As someone who essentially makes his living from the avails of advertising, I have to give two thumbs up to the Enbridge effort. Sure, it has been called saccharine and propaganda and it has been booed in at least one theatre, but it’s a real gem in terms of truth in advertising, and I very much appreciate that.
It’s not a pipeline, it’s a path to our future.
Never a truer word was said.
What’s at stake here is not just a pipeline, it’s much, much bigger than that. What’s at stake is the future of this whole province and coast and the future of all the people and animals and plants and watersheds that call it their home.
I guess the question has to be exactly what that future looks like.
The outlook at this point isn’t encouraging. A report released this week by U.S. National Transportation Safety Board chairwoman Deborah Hersman was withering in its critique of Enbridge’s handling of the 2010 oil spill in the Kalamazoo River in Michigan.
She didn’t pull any punches, calling the company’s actions akin to those of the Keystone Kops in their response to the spill. That sounds about right. It took 17 hours for the 840,000 gallons of heavy bitumen crude oil to spill into the river, a creek and nearby wetlands.
Klowns? Yup, but I would suggest one more akin to something out of a Stephen King novel than a Red Skelton or a Bozo.
That was just one spill, but there have been others.
Using data from Enbridge’s own reports, the Polaris Institute calculated that 804 spills occurred on Enbridge pipelines between 1999 and 2010, releasing about 168,645 barrels of hydrocarbons into the environment.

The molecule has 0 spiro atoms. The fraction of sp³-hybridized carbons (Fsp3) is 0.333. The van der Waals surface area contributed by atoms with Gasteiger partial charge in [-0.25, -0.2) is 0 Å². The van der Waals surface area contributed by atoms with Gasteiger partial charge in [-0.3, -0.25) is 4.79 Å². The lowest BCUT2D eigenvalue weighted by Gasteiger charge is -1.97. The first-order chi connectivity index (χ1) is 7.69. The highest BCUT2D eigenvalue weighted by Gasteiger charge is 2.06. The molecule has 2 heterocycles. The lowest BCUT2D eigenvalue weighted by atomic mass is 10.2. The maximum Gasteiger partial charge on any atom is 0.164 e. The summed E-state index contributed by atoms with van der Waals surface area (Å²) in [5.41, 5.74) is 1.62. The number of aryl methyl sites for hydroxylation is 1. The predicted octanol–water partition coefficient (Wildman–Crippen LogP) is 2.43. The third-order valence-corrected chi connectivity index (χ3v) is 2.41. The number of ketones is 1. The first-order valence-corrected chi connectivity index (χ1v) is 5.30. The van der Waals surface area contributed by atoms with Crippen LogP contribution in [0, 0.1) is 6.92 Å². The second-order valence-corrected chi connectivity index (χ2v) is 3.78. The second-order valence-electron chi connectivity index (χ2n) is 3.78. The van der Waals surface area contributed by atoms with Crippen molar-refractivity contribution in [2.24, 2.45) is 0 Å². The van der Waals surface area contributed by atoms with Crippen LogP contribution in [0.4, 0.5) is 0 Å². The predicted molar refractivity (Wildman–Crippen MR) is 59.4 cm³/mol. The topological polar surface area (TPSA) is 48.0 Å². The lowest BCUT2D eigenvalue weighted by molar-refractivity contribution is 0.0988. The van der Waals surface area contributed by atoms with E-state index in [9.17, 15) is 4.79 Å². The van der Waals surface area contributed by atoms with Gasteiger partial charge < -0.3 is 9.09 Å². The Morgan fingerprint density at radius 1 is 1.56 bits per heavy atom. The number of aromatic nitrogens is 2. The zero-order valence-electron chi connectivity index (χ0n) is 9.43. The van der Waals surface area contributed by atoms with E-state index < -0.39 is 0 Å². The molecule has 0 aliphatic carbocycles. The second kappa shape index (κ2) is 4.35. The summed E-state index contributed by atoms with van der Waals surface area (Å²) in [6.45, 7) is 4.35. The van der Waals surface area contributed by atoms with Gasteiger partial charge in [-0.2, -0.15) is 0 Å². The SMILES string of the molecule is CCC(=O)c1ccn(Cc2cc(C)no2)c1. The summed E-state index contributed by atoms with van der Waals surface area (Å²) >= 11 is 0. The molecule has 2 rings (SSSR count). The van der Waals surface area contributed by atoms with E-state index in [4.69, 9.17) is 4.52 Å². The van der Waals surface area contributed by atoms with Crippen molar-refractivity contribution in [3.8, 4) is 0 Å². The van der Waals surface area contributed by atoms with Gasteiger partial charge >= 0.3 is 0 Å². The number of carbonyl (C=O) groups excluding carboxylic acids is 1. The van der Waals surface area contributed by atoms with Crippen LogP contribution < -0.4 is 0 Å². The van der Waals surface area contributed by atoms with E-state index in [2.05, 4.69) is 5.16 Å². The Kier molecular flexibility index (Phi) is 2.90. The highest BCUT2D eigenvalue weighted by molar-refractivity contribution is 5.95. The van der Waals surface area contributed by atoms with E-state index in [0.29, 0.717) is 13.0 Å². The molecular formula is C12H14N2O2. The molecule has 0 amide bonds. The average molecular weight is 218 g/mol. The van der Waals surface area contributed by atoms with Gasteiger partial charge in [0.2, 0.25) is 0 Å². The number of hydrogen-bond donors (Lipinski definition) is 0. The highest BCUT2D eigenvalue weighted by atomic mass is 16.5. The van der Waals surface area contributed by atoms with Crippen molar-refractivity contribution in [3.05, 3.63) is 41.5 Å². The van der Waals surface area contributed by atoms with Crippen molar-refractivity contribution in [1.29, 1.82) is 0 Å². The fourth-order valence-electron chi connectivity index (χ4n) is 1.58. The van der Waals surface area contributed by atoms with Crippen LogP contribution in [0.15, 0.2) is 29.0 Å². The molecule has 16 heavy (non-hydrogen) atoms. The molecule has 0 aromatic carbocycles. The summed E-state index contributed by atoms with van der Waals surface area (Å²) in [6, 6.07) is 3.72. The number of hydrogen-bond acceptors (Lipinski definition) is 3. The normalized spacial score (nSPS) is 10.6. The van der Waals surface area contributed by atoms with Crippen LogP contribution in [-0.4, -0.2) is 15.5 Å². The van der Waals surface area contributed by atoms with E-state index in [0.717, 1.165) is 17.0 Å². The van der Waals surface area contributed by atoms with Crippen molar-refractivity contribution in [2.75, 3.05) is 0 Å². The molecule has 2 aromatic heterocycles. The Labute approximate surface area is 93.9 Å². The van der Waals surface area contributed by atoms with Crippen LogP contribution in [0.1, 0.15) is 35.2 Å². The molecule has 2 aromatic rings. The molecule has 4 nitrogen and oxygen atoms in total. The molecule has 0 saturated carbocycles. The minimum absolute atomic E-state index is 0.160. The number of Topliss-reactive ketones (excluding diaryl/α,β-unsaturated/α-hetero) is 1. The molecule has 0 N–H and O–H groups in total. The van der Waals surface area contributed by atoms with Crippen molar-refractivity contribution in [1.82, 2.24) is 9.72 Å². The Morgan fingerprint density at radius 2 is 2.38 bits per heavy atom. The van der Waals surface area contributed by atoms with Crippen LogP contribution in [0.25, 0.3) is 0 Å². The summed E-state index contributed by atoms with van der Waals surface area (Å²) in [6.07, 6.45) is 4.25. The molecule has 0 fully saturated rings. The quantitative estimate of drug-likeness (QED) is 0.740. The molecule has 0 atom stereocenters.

Now this same kompany wants to build this oh so aptly named Keystone XL pipeline from Alberta to the B.C. koast. I guess the XL stands for extra large — the Fatty Arbuckle of environmental screwups.
Now, the question is, what are we going to do about it? Our provincial government has been entirely uninspiring and hasn’t even made a presentation as an intervenor. They haven’t taken a position on what is likely to be the biggest environmental issue in a generation. How infuriating is that?
There’s clearly no help coming from that quarter.
Meanwhile, our federal government is so enthusiastic about the idea that I couldn’t vouch for what would happen if that nude painting of Stephen Harper was in the room when the pipeline was being discussed.
Their so-called budget bill cut back on the Coast Guard and on environmental regulation just in time for the Enbridge debate. We can’t look for help there either.
Did I say Enbridge debate? For now maybe, but it looks like it’s time to mobilize. It’s an Enbridge fight they’re picking and if so, it’s up to us to ensure it’s an Enbridge fight they’re going to get.
After all, it’s not just a pipeline, it’s a path to our future.
Neil Horner is the associate editor of the Parksville Qualicum Beach News. He likes the Enbridge ad